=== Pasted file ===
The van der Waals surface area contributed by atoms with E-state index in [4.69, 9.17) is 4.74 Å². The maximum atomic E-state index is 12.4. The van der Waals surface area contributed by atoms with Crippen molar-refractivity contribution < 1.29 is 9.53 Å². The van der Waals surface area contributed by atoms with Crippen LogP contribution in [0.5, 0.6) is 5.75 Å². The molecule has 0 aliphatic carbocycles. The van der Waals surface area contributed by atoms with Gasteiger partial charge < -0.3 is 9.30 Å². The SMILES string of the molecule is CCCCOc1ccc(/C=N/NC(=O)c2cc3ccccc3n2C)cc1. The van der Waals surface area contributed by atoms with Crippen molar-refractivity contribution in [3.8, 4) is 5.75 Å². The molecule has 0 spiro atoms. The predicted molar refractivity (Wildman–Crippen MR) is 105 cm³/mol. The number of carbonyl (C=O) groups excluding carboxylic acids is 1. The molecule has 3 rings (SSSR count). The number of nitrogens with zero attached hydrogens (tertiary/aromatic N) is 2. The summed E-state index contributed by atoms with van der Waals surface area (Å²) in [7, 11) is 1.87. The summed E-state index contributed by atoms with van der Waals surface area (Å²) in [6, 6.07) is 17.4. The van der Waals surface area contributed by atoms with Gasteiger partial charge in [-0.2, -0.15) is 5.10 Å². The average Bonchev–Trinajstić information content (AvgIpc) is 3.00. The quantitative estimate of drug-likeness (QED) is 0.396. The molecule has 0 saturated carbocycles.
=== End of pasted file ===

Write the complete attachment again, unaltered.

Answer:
The van der Waals surface area contributed by atoms with E-state index in [4.69, 9.17) is 4.74 Å². The maximum atomic E-state index is 12.4. The van der Waals surface area contributed by atoms with Crippen molar-refractivity contribution < 1.29 is 9.53 Å². The van der Waals surface area contributed by atoms with Crippen LogP contribution in [0.5, 0.6) is 5.75 Å². The molecule has 0 aliphatic carbocycles. The van der Waals surface area contributed by atoms with Gasteiger partial charge < -0.3 is 9.30 Å². The SMILES string of the molecule is CCCCOc1ccc(/C=N/NC(=O)c2cc3ccccc3n2C)cc1. The van der Waals surface area contributed by atoms with Crippen molar-refractivity contribution in [3.8, 4) is 5.75 Å². The molecule has 0 spiro atoms. The predicted molar refractivity (Wildman–Crippen MR) is 105 cm³/mol. The number of carbonyl (C=O) groups excluding carboxylic acids is 1. The molecule has 3 rings (SSSR count). The number of nitrogens with zero attached hydrogens (tertiary/aromatic N) is 2. The summed E-state index contributed by atoms with van der Waals surface area (Å²) in [7, 11) is 1.87. The summed E-state index contributed by atoms with van der Waals surface area (Å²) in [6, 6.07) is 17.4. The van der Waals surface area contributed by atoms with Gasteiger partial charge in [-0.2, -0.15) is 5.10 Å². The average Bonchev–Trinajstić information content (AvgIpc) is 3.00. The quantitative estimate of drug-likeness (QED) is 0.396. The molecule has 0 saturated carbocycles.